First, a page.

The pardon for Hearst ends a saga that began in the 1970s, when the newspaper heiress was kidnapped by revolutionaries of the so-called Symbionese Liberation Army and then joined them as “Tania.” She served a prison term for bank robbery.

Former President Carter, who commuted Hearst’s prison sentence, and his wife, Rosalynn, were strong advocates of a pardon for her.

“The Carters weighed in, and the president took their advice seriously,” the former Clinton official said. “She’s reformed and deserves a chance to vote.”

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But Sarah Jane Olson, a former SLA member who was captured in 1999 after being a fugitive for nearly 25 years, said Saturday that Hearst fabricated much of her account of the kidnapping.

“Just because Clinton pardoned Patty Hearst does not mean that her story is true,” said Olson, who is scheduled to face trial this spring for allegedly planting bombs under two police cars. “Money, access to power and friends in high places have once again--as with her earlier commutation--influenced presidential prerogative in favor of Patricia Hearst.” Hearst could not be reached for comment.

Symington, a Republican, was convicted in 1997 of bank and wire fraud stemming from his days as a Phoenix real estate developer. The conviction was later thrown out when an appeals court ruled that one of the jurors had been improperly dismissed.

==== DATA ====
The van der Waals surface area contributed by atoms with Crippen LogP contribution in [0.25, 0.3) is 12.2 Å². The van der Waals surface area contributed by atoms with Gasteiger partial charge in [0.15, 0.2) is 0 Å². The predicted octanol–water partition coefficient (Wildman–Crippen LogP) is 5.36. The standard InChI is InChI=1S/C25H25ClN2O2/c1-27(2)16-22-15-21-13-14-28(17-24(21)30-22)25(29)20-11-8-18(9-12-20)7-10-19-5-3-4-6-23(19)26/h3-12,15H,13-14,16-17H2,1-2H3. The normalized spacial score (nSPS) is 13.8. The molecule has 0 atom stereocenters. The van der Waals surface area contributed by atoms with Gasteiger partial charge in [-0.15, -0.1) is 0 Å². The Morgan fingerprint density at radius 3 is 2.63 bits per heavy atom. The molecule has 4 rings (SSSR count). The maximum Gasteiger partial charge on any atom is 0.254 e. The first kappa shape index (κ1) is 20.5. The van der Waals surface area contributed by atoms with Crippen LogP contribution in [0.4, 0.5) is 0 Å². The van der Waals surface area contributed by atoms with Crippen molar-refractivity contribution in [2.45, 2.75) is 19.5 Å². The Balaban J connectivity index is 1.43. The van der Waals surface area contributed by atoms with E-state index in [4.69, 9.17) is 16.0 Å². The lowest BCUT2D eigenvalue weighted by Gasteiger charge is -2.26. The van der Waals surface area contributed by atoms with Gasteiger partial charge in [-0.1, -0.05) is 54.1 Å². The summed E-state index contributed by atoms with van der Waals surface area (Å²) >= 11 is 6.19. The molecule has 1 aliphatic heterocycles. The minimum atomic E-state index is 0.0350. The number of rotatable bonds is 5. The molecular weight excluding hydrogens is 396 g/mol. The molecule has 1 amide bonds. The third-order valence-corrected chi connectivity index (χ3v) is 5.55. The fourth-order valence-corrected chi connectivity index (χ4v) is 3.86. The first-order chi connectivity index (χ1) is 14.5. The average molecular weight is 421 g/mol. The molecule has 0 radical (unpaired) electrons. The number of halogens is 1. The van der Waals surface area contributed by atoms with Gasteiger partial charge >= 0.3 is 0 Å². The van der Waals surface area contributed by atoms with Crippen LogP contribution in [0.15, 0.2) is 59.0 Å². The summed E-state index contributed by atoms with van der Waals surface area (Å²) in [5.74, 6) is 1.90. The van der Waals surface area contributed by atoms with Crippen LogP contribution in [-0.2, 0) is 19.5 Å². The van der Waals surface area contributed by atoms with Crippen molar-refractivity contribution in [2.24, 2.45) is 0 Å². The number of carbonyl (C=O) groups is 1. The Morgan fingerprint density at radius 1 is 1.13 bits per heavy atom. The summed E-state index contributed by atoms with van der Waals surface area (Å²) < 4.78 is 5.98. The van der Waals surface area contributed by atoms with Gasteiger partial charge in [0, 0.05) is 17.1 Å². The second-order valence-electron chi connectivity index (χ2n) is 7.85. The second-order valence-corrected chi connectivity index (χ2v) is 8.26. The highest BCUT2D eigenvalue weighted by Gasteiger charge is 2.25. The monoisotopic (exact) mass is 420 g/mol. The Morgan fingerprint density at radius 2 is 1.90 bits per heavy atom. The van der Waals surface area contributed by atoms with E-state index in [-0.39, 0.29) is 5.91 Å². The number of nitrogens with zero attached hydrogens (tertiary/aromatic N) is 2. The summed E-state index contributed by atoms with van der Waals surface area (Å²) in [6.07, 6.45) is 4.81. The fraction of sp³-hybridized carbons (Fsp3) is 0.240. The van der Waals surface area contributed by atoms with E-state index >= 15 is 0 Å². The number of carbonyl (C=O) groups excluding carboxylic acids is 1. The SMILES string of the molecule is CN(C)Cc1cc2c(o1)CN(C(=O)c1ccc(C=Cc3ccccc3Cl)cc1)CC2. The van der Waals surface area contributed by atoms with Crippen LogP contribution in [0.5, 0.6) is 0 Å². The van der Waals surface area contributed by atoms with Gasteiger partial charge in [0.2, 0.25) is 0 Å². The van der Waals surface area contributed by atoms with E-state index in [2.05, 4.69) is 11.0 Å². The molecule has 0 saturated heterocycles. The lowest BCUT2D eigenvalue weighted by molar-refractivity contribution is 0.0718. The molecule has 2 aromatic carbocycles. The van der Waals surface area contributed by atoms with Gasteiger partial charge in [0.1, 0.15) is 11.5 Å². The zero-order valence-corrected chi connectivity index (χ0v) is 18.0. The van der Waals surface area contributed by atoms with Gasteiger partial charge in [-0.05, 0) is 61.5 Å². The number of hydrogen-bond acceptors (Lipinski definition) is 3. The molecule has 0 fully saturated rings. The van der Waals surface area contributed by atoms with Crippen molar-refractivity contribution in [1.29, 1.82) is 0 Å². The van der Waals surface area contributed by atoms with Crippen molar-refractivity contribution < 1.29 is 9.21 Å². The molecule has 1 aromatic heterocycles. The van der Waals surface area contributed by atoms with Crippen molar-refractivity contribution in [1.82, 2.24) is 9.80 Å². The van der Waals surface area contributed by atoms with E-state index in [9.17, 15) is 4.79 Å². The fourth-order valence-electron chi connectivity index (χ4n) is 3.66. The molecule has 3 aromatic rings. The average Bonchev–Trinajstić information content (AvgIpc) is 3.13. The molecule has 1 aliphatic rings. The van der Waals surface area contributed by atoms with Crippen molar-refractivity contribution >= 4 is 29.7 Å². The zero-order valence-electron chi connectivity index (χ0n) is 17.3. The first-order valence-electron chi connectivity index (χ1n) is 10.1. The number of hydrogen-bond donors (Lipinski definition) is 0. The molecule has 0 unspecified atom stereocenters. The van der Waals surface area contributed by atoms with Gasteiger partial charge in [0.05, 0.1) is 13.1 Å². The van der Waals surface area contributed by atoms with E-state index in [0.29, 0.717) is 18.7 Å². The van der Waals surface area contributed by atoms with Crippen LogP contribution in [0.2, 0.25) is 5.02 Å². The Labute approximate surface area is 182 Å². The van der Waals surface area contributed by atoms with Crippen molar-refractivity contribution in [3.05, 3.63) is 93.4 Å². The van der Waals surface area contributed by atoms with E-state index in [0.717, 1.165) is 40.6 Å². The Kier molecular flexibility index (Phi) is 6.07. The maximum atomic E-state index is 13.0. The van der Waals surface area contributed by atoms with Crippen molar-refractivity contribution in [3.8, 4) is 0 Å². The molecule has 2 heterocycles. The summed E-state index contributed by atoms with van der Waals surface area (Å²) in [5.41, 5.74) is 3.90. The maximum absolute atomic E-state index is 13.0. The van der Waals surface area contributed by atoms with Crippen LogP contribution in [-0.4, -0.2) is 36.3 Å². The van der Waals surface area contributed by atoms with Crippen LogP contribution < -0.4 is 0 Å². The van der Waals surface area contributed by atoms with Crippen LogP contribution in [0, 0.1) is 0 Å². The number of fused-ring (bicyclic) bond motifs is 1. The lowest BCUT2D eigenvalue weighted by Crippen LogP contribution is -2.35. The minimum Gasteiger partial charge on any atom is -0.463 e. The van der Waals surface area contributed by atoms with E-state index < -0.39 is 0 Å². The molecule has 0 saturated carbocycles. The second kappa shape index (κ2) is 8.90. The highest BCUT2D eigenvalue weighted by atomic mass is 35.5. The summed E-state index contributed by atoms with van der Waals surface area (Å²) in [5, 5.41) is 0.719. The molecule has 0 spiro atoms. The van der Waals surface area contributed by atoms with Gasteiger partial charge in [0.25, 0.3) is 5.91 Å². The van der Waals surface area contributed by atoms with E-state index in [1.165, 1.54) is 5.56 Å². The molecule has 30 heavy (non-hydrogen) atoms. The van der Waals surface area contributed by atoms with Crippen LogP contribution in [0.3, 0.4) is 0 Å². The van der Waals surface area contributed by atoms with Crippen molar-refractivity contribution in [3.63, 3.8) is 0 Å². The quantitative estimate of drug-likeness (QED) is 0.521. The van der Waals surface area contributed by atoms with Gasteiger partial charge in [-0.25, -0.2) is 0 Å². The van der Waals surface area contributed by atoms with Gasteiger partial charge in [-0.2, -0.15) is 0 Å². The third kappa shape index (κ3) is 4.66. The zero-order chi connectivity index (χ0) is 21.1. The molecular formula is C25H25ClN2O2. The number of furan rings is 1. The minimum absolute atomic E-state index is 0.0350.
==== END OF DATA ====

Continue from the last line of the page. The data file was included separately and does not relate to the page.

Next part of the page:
Federal prosecutors in Los Angeles had been attempting to restore criminal charges against Symington.

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“Obviously, that’s not going to happen now,” said Thom Mrozak, spokesman for the U.S. attorney in Los Angeles. He said prosecutors had no comment on the pardon.

Cisneros resigned in 1996 amid controversy over his statements to the FBI about paying “hush money” to a former mistress. Formerly head of Univision, he now is chairman of American CityVista, an affordable housing venture at Kaufman & Broad Home Corp..

Former CIA Director Deutch, who was accused of transferring classified information to his home computer, had been discussing a possible plea deal to settle his case.

Roger Clinton pleaded guilty in 1985 to conspiring to sell cocaine.

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In addition to Milken, Clinton declined to grant pardons to Jonathan Jay Pollard, convicted of spying for Israel; Native American activist Leonard Peltier, convicted of killing two FBI agents in 1975; and Webster L. Hubbell, a former law partner of Hillary Rodham Clinton who was convicted in a Whitewater-related trial. He had not requested a pardon.

The ability to grant pardons is a uniquely presidential power designated by the Constitution.

The purpose of a pardon is to grant official forgiveness of a crime. It does not expunge a person’s criminal record, but it can have the effect, depending on the state in which the person lives, of restoring some of the civil rights that a criminal conviction takes away, such as the right to vote, to run for office and to carry a firearm.

Clinton also acted Saturday to commute the prison sentences of 36 Americans. Unlike a pardon, a commutation does not imply forgiveness of the underlying offense but merely shortens the punishment.

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Among those granted clemency were Peter MacDonald Sr., former leader of the Navajo Nation, who was imprisoned for his role in a 1989 riot that resulted in two deaths; and former Chicago-area Democratic Rep. Mel Reynolds, sent to prison for having sex with an underage campaign worker and for bank fraud.

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Rosenblatt reported from Washington and Vrana from Los Angeles. Times staff writers Edmund Sanders and Alissa J. Rubin in Washington and Ann O’Neill and Richard Winton in Los Angeles contributing to this story.